This week we had an interesting meeting with Phillip Bryant from Acuity where we discussed the new landlord tax which came into force in April and the options available to Buy-to-let landlords. Here is an article from Phillip which we thought would make interesting reading.
Landlords of residential properties have benefited from tax relief on finance charges, such as mortgage interest for many years. However, from April 2017 tax relief on mortgage costs is to be restricted and by April 2020 only the 20% basic rate of tax relief will be available.
The reduction in the relief for finance costs for landlords will be phased in over four years from April 2017 and is likely to be an expensive change for higher rate and additional rate taxpayers. This has been nicknamed the “Landlord tax” by the media.
Deductions from property income as currently allowed will be restricted to:
• 75% of finance costs for 2017-18 with the remaining 25% at the basic rate
• 50% of finance costs for 2018-19 with the remaining 50% at the basic rate
• 25% of finance costs for 2019-20 with the remaining 75% at the basic rate
• From 2020-21 all finance cost deductions will be restricted to the basic rate.
These changes will most affect buy-to-let investors who are highly geared. Let’s look at an example of an additional rate taxpayer with a £1m buy-to-let portfolio generating £50,000 gross rental income.
If for example, there is a £750,000 mortgage on the properties with interest of 4% the investor would currently get tax relief of £13,500 (£750k x 4% x 45%). By April 2020, the amount of tax relief will be reduced to £6,000 (£750k x 4% x 20%) resulting in a tax bill that is £7,500 higher. A £75,000 increased bill over a 10-year period.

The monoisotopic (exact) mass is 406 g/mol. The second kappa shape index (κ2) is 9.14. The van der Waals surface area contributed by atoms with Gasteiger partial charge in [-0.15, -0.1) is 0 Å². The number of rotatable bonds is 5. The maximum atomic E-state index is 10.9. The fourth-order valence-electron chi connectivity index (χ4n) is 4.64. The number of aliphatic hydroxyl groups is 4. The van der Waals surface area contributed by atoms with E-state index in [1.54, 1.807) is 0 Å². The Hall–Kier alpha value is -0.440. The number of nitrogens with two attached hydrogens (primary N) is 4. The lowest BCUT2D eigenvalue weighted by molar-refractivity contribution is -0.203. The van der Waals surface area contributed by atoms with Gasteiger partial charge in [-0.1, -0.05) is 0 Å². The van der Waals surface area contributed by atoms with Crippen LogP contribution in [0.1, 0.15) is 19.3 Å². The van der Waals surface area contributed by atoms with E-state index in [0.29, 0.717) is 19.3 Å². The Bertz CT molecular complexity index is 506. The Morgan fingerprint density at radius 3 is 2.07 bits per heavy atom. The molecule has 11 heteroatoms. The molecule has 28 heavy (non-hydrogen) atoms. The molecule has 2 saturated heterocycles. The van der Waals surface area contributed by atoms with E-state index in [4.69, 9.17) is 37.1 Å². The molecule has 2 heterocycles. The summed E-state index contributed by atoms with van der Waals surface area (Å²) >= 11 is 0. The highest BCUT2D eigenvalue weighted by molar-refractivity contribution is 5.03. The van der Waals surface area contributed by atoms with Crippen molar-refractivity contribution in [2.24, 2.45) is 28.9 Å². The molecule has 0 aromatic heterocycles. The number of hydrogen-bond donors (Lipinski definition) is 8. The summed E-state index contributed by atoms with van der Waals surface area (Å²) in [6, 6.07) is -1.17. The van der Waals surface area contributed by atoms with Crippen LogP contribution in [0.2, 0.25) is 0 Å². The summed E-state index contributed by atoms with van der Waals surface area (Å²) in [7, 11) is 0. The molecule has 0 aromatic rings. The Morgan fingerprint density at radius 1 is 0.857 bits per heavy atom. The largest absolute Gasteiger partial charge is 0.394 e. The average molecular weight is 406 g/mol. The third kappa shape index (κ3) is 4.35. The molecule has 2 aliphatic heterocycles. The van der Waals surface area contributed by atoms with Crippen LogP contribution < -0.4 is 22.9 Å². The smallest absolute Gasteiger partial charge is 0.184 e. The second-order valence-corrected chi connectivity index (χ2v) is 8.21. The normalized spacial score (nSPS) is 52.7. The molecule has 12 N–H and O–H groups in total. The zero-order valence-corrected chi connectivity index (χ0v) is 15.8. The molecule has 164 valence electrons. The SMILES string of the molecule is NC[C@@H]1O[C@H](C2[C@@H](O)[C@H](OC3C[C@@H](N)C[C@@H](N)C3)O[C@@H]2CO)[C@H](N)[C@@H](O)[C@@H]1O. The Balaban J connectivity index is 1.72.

These changes are significant and will mean that many taxpayers will need to look how to more effectively structure their property ownership.
This new tax law impacts over 205,000 landlords and is expected to put a £900 million a year dent in their finances. This is causing a lot of landlord’s consternation and concern and there has been a rush of enquiries in the race to find out what is the best way forward for them.
We have a solution that mitigates the above problem and I am pleased to say it is non-contentious and is also a path well-trodden by businesses for many years. We have been working with lots of concerned Landlords by helping them understand their options and offering sound advice and putting place proven solutions for them.
If you have more than 5 buy to let interest paying properties in your own name or you’re already a higher rate tax payer or you have high value, highly geared properties you probably need to speak to us now.
Withdrawal of the wear and tear allowance…
In addition, from April 2016, the ‘wear and tear allowance’, which allows landlords to reduce the tax that they pay (regardless of whether they replace furnishings in their property) will be replaced by a new system that only allows them to get tax relief when they replace furnishings.
We can already see that our services are being sought-after, especially when the effects of restrictions on finance cost relief begin to kick in. Given that such arrangements can take months to implement and that demand for advice is likely to intensify, I would recommend that action is taken sooner rather than later.
We are offering a free consultation to help you work through the process and answer your questions and explain the fees and timelines.
If you would like to know more please call me Phillip Bryant on 07736735607 or email me on firstname.lastname@example.org